Moments of Heartbreak: Cleveland Browns – The Move

Who are the Cleveland Browns?

The Browns were a charter member of All American Football League (AAFC) and were founded in 1945 by Arthur B. McBride and then coach Paul Brown. In the four year history of the AAFC (1945-1949), the Browns dominated and won the championship in each of the 4 seasons of the AAFC’s existence. In 1950, The Brown’s joined the National Football League where they won a championship in their first year in the NFL. They also won championships in 1954, 1955, and 1964. More impressive is that they played in the championship game in their league every season for the first 10 seasons of their existence, something no other team has ever done.

In 1961, the Browns had a change in ownership as Art Modell, an American businessman and entrepreneur, bought the Browns franchise. Modell immediately began to put his own touches on the franchise, starting with firing long time successful coach Paul Brown. The same coach that had sent the team to 10 straight championships and won 7 of those. Over the next 30 years, with Modell at the helm, the Browns have not won a league title. They made playoff appearances in just 14 season over those 30 years.

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Problems with Cleveland Municipal Stadium

In 1971, the city of Cleveland was having a tough time coming up with the money necessary to maintain and run the Municipal Stadium. Modell stepped in an offered take over the maintenance and management of the building for $1 in rent a year. Modell then subleased the stadium to the Cleveland Indians and the Cleveland Browns. For all intensive purposes, Modell was the new landlord of Municipal Stadium.

To increase revenue, Modell constructed suites in the stadium, however, he did not share this extra revenue with the Indians. This obviously rubbed the Indians organization the wrong way. Modell argued that because he was the one that had financed them and was paying high interest rates, that there was no revenue to share. Because of their dissatisfaction with Modell and not sharing revenue from the suites, the Indians persuade the city of Cleveland to fund a new ball park for them to play in, which became known as Jacobs Field (later renamed to Progressive Field).

In 1994, the Cleveland Indians officially moved to Jacobs Field. Interestingly enough, Modell believed that his revenues would not take a hit with the Indians moving to their own stadium and even participated in the project. His assumptions turned out to be incorrect and lost about 21 million between 1993 and 1994 alone. Despite being very outspoken in the past about teams relocating, including when the Baltimore Colts moved to Indianapolis and when the Oakland Raiders moved to LA, Modell seemed ready to move the Browns.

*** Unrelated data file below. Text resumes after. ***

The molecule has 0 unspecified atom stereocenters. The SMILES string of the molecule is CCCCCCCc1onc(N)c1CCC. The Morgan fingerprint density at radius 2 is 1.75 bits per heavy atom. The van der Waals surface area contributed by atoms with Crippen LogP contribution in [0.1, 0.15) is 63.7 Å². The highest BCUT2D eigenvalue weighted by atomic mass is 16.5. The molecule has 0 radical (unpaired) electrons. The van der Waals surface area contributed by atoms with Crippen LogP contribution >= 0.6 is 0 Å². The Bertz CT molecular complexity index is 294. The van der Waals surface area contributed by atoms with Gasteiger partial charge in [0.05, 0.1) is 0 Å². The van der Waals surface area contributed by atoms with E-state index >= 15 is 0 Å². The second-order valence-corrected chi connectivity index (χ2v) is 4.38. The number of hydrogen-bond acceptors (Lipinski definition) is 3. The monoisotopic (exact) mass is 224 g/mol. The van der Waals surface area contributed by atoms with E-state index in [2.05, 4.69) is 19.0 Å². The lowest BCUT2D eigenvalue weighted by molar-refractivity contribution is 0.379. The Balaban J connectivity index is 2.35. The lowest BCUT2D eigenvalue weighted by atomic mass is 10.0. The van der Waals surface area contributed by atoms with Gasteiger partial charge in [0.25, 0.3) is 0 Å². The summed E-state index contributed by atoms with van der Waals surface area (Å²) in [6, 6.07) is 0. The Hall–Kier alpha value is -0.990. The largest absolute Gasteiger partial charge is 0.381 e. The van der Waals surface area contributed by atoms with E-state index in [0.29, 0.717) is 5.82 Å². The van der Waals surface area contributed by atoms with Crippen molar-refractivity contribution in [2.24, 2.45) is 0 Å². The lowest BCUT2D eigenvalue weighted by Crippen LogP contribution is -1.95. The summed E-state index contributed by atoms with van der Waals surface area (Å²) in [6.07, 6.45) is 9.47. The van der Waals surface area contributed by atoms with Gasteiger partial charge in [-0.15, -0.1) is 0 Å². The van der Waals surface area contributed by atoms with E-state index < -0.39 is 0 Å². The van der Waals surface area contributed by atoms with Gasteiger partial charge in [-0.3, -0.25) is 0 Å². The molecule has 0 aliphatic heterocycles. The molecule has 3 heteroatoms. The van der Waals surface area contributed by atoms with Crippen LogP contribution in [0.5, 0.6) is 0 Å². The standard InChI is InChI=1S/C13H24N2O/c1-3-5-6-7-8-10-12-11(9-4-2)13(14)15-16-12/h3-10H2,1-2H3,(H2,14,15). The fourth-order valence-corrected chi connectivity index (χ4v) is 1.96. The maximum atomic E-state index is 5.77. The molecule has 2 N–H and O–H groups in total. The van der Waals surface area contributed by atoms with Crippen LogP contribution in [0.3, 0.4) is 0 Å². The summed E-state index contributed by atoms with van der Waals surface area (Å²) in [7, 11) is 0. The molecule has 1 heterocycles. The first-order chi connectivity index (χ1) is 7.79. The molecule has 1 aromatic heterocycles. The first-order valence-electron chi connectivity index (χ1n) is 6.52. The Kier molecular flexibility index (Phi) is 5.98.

The Move

The Browns, under then coach Bill Belichick, finished the 1994 season with an 11-5 record but had lost in the second round of the playoffs. The Browns were on the rise and had started the 1995 season at 3-1 before losing 3 straight games. In November of 1995, Modell held a press conference where he announced that he would be moving the Browns and returning an NFL team to Baltimore (recently vacated when the Colts left). Modell had recently added a request for 175 million tax dollars to the ballot for stadium renovations. The very next day after the press conference, Cleveland voters approved the request in an attempt to keep the Browns in Cleveland. However, Modell was set in moving the Browns at this point. Modell cited that his reasoning for moving was Cleveland’s did not have the funding to build a new stadium.

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The city of Cleveland sued Modell for breach of contract with the lease because the Browns were required to play it’s home games in Cleveland beyond 1995. The city of Cleveland also filed an injunction to try to keep the team in Cleveland until at least 1998. On top of that, many season ticket holders also tried to sue the Browns. Many protests were held in Cleveland, even one by hometown celebrity Drew Carey. In the end, the fans lost this battle. The Browns finished up the season at 5-11 and moved to Baltimore. The one thing the city did win was the rights to the Browns name, keeping it in Cleveland. This required the team to change names upon their move to Baltimore, which would be who we now know as the Baltimore Ravens.